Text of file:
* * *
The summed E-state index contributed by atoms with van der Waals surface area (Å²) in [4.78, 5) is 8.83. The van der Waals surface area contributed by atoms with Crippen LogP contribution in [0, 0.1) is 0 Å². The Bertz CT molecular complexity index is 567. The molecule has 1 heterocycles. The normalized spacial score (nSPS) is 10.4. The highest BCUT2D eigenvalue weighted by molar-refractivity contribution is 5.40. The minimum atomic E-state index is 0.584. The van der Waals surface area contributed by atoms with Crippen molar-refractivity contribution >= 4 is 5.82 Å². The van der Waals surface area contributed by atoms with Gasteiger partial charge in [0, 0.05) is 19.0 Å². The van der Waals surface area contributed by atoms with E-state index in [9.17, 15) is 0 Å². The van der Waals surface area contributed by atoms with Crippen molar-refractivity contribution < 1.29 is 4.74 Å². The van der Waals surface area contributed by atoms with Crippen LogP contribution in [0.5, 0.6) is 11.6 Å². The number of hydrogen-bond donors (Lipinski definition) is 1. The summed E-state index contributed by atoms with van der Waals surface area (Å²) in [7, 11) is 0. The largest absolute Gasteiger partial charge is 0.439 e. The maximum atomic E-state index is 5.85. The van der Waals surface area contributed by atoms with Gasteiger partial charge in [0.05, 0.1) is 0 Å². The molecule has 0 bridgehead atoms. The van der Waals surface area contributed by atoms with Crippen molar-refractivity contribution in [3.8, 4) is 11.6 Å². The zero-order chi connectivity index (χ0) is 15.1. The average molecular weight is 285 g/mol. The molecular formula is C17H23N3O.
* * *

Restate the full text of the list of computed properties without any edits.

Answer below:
The summed E-state index contributed by atoms with van der Waals surface area (Å²) in [4.78, 5) is 8.83. The van der Waals surface area contributed by atoms with Crippen LogP contribution in [0, 0.1) is 0 Å². The Bertz CT molecular complexity index is 567. The molecule has 1 heterocycles. The normalized spacial score (nSPS) is 10.4. The highest BCUT2D eigenvalue weighted by molar-refractivity contribution is 5.40. The minimum atomic E-state index is 0.584. The van der Waals surface area contributed by atoms with Crippen molar-refractivity contribution >= 4 is 5.82 Å². The van der Waals surface area contributed by atoms with Gasteiger partial charge in [0, 0.05) is 19.0 Å². The van der Waals surface area contributed by atoms with E-state index in [9.17, 15) is 0 Å². The van der Waals surface area contributed by atoms with Crippen molar-refractivity contribution < 1.29 is 4.74 Å². The van der Waals surface area contributed by atoms with Crippen LogP contribution in [0.5, 0.6) is 11.6 Å². The number of hydrogen-bond donors (Lipinski definition) is 1. The summed E-state index contributed by atoms with van der Waals surface area (Å²) in [7, 11) is 0. The largest absolute Gasteiger partial charge is 0.439 e. The maximum atomic E-state index is 5.85. The van der Waals surface area contributed by atoms with Gasteiger partial charge in [0.05, 0.1) is 0 Å². The molecule has 0 bridgehead atoms. The van der Waals surface area contributed by atoms with Crippen molar-refractivity contribution in [3.8, 4) is 11.6 Å². The zero-order chi connectivity index (χ0) is 15.1. The average molecular weight is 285 g/mol. The molecular formula is C17H23N3O.